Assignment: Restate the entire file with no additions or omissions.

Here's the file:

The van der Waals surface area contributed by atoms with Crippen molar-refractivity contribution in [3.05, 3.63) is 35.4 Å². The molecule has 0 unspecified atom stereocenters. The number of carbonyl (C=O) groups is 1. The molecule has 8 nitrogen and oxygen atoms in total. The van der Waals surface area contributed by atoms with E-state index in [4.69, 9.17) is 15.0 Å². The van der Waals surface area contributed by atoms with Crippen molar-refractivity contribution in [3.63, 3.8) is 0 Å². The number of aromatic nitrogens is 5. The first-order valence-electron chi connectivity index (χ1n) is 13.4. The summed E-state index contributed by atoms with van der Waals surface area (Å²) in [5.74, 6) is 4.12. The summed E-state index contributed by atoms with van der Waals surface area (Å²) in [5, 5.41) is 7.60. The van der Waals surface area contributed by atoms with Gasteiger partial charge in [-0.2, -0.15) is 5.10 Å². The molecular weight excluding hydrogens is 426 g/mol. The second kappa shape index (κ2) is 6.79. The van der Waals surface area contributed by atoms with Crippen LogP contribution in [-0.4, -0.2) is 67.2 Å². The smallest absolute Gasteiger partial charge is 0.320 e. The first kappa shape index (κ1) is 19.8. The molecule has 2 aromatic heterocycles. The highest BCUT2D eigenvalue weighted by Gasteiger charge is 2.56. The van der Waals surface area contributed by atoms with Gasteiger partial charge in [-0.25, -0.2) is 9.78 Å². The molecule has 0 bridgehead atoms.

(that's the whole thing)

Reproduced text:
The van der Waals surface area contributed by atoms with Crippen molar-refractivity contribution in [3.05, 3.63) is 35.4 Å². The molecule has 0 unspecified atom stereocenters. The number of carbonyl (C=O) groups is 1. The molecule has 8 nitrogen and oxygen atoms in total. The van der Waals surface area contributed by atoms with E-state index in [4.69, 9.17) is 15.0 Å². The van der Waals surface area contributed by atoms with Crippen molar-refractivity contribution in [3.63, 3.8) is 0 Å². The number of aromatic nitrogens is 5. The first-order valence-electron chi connectivity index (χ1n) is 13.4. The summed E-state index contributed by atoms with van der Waals surface area (Å²) in [5.74, 6) is 4.12. The summed E-state index contributed by atoms with van der Waals surface area (Å²) in [5, 5.41) is 7.60. The van der Waals surface area contributed by atoms with Gasteiger partial charge in [-0.2, -0.15) is 5.10 Å². The molecular weight excluding hydrogens is 426 g/mol. The second kappa shape index (κ2) is 6.79. The van der Waals surface area contributed by atoms with Crippen LogP contribution in [-0.4, -0.2) is 67.2 Å². The smallest absolute Gasteiger partial charge is 0.320 e. The first kappa shape index (κ1) is 19.8. The molecule has 2 aromatic heterocycles. The highest BCUT2D eigenvalue weighted by Gasteiger charge is 2.56. The van der Waals surface area contributed by atoms with Gasteiger partial charge in [-0.25, -0.2) is 9.78 Å². The molecule has 0 bridgehead atoms.